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Historical Allegations:Operation Conifer

Volume 793: debated on Thursday 18 October 2018


Asked by

To ask Her Majesty’s Government, further to the replies by Baroness Williams of Trafford on 11 October (HL Deb, cols 177–9), what steps they are taking to ensure that investigations into historical allegations do not damage the reputations of the people against whom the allegations are made in cases where such investigations are not resolved conclusively.

My Lords, decisions on how to conduct investigations are the responsibility of the force concerned following guidance issued by the College of Policing. The college’s recently updated guidance makes it clear that the names of suspects, including those who are deceased, should be released only where there is a legitimate policing purpose. Operational advice to senior officers investigating allegations of more recent child sexual abuse involving institutions or people of public prominence is also being updated.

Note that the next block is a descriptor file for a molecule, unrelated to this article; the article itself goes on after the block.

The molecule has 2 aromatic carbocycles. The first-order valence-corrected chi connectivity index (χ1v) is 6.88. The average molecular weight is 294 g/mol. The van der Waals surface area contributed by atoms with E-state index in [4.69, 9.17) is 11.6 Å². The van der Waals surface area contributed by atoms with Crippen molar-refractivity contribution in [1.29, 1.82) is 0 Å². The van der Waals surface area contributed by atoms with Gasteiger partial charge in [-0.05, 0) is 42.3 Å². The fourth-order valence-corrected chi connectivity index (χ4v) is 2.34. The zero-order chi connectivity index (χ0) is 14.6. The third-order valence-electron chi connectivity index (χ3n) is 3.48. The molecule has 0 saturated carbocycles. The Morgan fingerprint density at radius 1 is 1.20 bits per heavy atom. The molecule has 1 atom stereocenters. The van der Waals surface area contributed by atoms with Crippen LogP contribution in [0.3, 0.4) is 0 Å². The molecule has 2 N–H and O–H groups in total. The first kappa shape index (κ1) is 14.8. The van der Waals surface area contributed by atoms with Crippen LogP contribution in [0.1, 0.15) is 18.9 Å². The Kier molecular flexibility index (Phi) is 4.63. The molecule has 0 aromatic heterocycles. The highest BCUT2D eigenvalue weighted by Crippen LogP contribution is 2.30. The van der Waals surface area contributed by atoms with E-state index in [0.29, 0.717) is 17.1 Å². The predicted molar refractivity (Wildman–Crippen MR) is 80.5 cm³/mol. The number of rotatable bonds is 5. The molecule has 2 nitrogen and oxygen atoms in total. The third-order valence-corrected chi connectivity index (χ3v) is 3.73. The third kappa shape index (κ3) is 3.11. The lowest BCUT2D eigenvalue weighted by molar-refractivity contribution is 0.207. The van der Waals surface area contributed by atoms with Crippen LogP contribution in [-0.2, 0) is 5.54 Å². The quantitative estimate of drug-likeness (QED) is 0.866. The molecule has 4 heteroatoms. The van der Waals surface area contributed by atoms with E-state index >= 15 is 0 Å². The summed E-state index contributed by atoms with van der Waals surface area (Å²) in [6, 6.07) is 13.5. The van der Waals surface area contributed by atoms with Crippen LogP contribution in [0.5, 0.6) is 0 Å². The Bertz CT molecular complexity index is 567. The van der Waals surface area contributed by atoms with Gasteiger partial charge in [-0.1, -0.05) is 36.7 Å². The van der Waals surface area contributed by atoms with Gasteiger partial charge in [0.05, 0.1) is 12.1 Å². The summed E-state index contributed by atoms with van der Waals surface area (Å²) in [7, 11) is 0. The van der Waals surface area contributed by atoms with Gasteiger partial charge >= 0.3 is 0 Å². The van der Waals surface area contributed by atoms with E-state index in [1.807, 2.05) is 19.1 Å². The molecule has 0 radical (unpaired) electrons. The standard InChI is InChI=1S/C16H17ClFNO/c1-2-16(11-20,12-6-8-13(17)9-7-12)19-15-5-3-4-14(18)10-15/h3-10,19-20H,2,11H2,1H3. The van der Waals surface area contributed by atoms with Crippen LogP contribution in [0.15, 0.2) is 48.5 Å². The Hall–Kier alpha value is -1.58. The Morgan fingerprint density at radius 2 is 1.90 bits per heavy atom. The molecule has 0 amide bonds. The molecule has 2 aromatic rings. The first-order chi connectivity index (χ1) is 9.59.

My Lords, as the Government persist in refusing to commission an independent review of Operation Conifer, perhaps they will muster the courage to express a considered view themselves. Operation Conifer produced not a single shred of credible evidence that Sir Edward Heath might have been guilty of child abuse, and a lot of credible evidence to show that he was not. Of the 42 allegations investigated by Wiltshire Police, 35 were dismissed. Of the remaining seven unresolved allegations, four can be shown to be without foundation. The other three are probably equally baseless, the product of a conspiracy to create and disseminate false allegations of child abuse by national figures such as Lord Bramall, Lord Brittan and Sir Edward Heath. Does the Minister agree that Operation Conifer’s report falls far short of the standards of probability required to justify the institution of a criminal prosecution, if Sir Edward Heath had still been alive to be prosecuted? Does justice not require us to accept that Sir Edward Heath was not a child abuser and to consign Operation Conifer to the dustbin of history?